Monday, January 28, 2013
Irving-based Boy Scouts will discuss removing sexual orientation restrictions
"This would mean there would no longer be any national policy regarding sexual orientation..."
IRVING Moments ago, NBC News reported that the Boy Scouts of America, based in Irving, is “actively considering an end to its decades-long policy of banning gay scouts or scout leaders.” That report, by Pete Williams, is attributed to “scouting officials and outsiders familiar with internal discussions.”
We asked Deron Smith, the director of public relations for Boy Scouts of America, to confirm the report, which he did in a statement just emailed to The Dallas Morning News. The statement more or less corroborates the NBC report, in that Smith says the BSA is “discussing potentially removing the national membership restriction regarding sexual orientation.”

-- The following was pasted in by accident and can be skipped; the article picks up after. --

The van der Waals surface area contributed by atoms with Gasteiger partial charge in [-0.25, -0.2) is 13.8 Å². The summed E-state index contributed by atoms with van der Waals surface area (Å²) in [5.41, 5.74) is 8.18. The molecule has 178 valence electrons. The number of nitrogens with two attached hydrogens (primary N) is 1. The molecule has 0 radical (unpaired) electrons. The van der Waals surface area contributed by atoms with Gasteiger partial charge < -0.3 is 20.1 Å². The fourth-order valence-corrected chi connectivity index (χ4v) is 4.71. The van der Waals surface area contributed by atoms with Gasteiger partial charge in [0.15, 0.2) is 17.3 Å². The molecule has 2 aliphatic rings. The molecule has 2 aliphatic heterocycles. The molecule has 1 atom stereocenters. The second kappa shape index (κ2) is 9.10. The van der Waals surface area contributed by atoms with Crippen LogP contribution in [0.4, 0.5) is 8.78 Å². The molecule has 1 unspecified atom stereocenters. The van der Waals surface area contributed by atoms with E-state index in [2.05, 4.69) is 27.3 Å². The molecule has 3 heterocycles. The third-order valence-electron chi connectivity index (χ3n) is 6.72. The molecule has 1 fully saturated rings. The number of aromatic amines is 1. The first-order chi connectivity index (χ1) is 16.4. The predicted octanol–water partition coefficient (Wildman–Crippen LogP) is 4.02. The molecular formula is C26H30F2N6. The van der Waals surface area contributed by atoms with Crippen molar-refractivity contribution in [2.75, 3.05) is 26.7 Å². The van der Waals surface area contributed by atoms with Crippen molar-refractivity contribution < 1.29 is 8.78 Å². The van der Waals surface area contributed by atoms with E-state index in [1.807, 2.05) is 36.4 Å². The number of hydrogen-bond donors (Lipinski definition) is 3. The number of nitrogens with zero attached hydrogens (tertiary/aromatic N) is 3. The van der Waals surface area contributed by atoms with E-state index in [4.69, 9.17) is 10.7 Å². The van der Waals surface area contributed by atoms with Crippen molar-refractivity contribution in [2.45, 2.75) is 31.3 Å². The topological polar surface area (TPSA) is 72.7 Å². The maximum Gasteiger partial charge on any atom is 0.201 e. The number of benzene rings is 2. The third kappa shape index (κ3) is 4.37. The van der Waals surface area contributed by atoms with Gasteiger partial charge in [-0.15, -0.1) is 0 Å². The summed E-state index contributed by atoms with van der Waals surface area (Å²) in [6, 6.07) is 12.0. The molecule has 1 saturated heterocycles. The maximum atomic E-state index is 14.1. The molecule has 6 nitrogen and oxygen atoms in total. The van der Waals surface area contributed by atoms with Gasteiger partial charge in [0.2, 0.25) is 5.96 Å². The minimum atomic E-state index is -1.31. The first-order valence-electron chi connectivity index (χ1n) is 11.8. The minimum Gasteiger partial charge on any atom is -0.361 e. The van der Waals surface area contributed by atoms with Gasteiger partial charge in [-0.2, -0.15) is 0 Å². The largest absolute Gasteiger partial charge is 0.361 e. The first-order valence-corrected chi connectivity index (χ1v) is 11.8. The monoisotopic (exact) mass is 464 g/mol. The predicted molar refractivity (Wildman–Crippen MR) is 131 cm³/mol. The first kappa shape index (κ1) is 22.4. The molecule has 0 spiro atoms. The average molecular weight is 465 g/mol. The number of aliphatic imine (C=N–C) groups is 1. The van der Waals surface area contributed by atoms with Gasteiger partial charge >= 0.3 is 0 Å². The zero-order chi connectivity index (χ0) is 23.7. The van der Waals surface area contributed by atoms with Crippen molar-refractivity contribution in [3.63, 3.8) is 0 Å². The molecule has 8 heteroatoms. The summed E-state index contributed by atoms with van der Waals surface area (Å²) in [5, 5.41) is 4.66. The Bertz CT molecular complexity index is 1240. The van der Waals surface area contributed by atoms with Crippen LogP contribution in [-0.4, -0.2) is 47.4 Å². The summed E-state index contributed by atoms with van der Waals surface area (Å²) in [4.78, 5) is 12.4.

Here’s the full statement:
“For more than 100 years, Scouting’s focus has been on working together to deliver the nation’s foremost youth program of character development and values-based leadership training. Scouting has always been in an ongoing dialogue with the Scouting family to determine what is in the best interest of the organization and the young people we serve.
“Currently, the BSA is discussing potentially removing the national membership restriction regarding sexual orientation. This would mean there would no longer be any national policy regarding sexual orientation, and the chartered organizations that oversee and deliver Scouting would accept membership and select leaders consistent with each organization’s mission, principles, or religious beliefs. BSA members and parents would be able to choose a local unit that best meets the needs of their families.
“The policy change under discussion would allow the religious, civic, or educational organizations that oversee and deliver Scouting to determine how to address this issue. The Boy Scouts would not, under any circumstances, dictate a position to units, members, or parents. Under this proposed policy, the BSA would not require any chartered organization to act in ways inconsistent with that organization’s mission, principles, or religious beliefs.”
More to come.
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